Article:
Host: Kim Plunkett
Computational modeling of human learning and cognitive development
Abstract: One of the major unsolved problems in cognitive development concerns the nature of transition mechanisms. How does the child progress from one cognitive stage to the next? We find that cognitive transitions can be modeled, and thus better understood, with constructive neural networks that grow as well as learn. We extended and applied Fahlman's cascade-correlation algorithm, which recruits new hidden units when network error cannot be further reduced by quantitative adjustment of connection weights, to model a wide range of psychological phenomena in development. This modeling work sheds light on a variety of related issues. How is knowledge represented at various developmental stages? What accounts for the particular orders of stages? Why does development take a particular shape over time? How to account for the typical mistakes that children make before they get it right? What is the difference between learning and development? How does past knowledge guide new learning? How might neural systems accomplish Bayesian inference and learning, while sometimes deviating from Bayes’ rule? How close are we to capturing the autonomous nature of biological learners?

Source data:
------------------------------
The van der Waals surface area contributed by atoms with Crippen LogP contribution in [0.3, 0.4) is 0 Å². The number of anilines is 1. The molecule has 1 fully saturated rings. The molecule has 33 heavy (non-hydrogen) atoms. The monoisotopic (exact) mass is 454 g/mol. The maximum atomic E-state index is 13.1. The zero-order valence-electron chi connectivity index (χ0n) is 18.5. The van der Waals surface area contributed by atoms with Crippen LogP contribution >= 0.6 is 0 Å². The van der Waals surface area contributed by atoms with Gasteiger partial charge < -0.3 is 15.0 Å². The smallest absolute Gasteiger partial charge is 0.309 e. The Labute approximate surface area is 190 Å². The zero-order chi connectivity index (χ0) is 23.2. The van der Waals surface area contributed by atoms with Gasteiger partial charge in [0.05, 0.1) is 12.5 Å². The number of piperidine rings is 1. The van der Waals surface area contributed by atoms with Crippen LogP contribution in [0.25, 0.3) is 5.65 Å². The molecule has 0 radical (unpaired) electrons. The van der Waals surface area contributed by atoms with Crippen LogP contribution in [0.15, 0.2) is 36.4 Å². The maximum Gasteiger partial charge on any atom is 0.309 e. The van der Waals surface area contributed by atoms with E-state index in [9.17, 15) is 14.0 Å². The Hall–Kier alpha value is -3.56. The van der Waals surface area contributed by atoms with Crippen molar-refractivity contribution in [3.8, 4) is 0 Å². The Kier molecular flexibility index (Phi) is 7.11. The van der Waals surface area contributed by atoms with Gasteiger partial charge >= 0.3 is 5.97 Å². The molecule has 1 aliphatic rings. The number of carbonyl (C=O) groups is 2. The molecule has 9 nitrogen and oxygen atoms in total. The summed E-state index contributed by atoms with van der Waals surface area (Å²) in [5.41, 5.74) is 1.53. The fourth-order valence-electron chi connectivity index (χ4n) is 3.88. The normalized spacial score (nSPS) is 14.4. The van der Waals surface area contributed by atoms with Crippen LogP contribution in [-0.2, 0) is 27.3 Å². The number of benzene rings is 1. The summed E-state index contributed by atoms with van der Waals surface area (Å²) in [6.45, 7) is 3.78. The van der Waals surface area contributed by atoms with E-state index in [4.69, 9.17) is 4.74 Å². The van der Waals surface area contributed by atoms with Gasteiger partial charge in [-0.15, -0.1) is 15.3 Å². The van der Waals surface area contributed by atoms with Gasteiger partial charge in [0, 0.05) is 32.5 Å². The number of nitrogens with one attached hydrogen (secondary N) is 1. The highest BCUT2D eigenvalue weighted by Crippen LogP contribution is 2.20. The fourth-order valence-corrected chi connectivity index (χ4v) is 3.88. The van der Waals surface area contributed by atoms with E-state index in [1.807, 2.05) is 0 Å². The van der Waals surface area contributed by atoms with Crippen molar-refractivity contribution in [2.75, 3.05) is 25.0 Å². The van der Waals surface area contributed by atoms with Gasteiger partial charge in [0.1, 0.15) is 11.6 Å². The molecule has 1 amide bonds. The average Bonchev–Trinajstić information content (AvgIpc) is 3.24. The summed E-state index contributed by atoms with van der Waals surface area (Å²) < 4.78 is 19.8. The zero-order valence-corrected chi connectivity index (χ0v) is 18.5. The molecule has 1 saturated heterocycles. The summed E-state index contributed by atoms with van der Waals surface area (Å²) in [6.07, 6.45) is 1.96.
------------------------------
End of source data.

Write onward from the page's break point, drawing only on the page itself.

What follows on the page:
Bio: Thomas Shultz (PhD Yale, Psychology) is Professor of Psychology and Associate Member of the School of Computer Science at McGill. He teaches courses in Computational Psychology and Cognitive Science. He is a Fellow of the Canadian Psychological Association, and a co-founder of McGill’s undergraduate programs in Cognitive Science and Neuroscience. Research interests include connectionism, cognitive science, cognitive development, evolution and learning, and relations between knowledge and learning. He has over 220 research publications in these areas. He is a Member of the IEEE Neural Networks Society Autonomous Mental Development Technical Committee and Chair of the AMD Task Force on Developmental Psychology. Journal editorships include: Editorial Board of Computational Intelligence and Neuroscience, Associate Editor of the IEEE Transactions on Autonomous Mental Development, and Review Editor of Frontiers in Neurorobotics.